Key Cost, Yield, and Volatility Stats

ETF Name

Expense Ratio


10-Year Standard Deviation

Vanguard Total Bond Market ETF




Vanguard Utilities ETF




SPDR S&P Dividend ETF








Data source: Morningstar

Basically, owning a little bit of this ETF can help to kick up the income you generate from the stock side of your portfolio without increasing the overall volatility of your portfolio. It shouldn’t be your only stock holding, but it can provide a nice, relatively high-yielding complement to a more broadly diversified ETF portfolio.

3. A focus on dividends

Assuming that you have a core stock ETF holding, you might also want to think about adding the SPDR S&P Dividend ETF. This fund tracks companies that have increased their dividends for at least 20 consecutive years. It then weights the holdings by yield, putting more assets into the highest yielding names. Effectively, it is using dividend history to screen for the companies that have proven they can continue to increase dividends in good markets and bad. Then it gives the most weight to stocks that are most likely to be out of favor (as indicated by a relatively high yield).

SPDR S&P 500 Dividend ETF’s trailing yield is roughly 2.4%, 60 basis points higher than the broader SPDR S&P 500 ETF, and its standard deviation is roughly similar to that of the S&P 500 index. Like the utility ETF above, you can get a little more yield without a material increase in volatility.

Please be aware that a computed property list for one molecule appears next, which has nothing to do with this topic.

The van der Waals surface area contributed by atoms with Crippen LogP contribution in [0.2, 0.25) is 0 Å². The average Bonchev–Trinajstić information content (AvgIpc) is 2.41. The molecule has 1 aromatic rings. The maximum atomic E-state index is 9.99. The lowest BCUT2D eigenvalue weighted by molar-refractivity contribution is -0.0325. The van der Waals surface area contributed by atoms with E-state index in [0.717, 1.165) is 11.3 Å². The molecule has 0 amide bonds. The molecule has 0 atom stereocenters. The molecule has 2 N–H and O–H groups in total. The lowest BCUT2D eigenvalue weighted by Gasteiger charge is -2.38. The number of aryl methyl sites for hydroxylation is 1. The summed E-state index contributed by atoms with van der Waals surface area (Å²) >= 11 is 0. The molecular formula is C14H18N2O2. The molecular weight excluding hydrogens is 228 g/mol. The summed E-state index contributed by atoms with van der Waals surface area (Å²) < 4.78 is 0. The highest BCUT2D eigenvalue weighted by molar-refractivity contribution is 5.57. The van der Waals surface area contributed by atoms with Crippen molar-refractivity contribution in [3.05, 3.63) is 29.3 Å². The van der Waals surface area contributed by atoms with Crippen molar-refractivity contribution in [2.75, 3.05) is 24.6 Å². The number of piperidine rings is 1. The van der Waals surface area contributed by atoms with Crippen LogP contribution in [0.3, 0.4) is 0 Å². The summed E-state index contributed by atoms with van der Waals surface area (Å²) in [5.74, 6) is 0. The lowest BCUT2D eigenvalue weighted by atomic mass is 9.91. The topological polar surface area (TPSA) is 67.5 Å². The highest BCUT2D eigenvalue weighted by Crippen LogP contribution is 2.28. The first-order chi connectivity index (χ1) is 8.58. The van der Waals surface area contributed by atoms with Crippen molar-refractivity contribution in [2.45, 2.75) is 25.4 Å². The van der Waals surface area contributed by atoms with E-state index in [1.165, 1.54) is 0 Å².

And while this fund has underperformed the S&P 500 over the trailing five-year period, it outperformed by roughly two percentage points over the trailing 10-year period. Over the long-term, you shouldn’t have to worry about giving up too much on the performance side of the equation here; the more material drawback is that the fund’s 0.35% expense ratio is a little high. However, for the added yield it might be worth the expense for conservative, income-seeking investors.

Core and explore

If you are building a retirement portfolio, Vanguard Total Bond Market ETF is a great core investment around which to layer higher-yielding and more volatile investments. It is boring, but that’s really the fund’s most attractive attribute. And since bonds are really meant to provide stability, this is the type of fund you should make sure you start with as you build a retirement portfolio that will keep you in the market through thick and thin.

After that, consider branching out. While a core stock holding is also a good idea (like an S&P 500 Index ETF), with a solid bond foundation you can afford to get a little more creative on the stock and bond sides of your portfolio. Two good options on the stock side are the Vanguard Utility ETF and SPDR S&P Dividend ETF, which both allow you to increase yield over an S&P 500 Index ETF while not materially altering the overall volatility of your portfolio — which will make it easier to stick around when markets hit a rough patch. If you are building your portfolio today, this trio of ETFs should be on your short list.

Reuben Gregg Brewer has no position in any of the stocks mentioned. The Motley Fool has the following options: short January 2019 $285 calls on SPDR S&P 500 and long January 2019 $255 puts on SPDR S&P 500. The Motley Fool has a disclosure policy.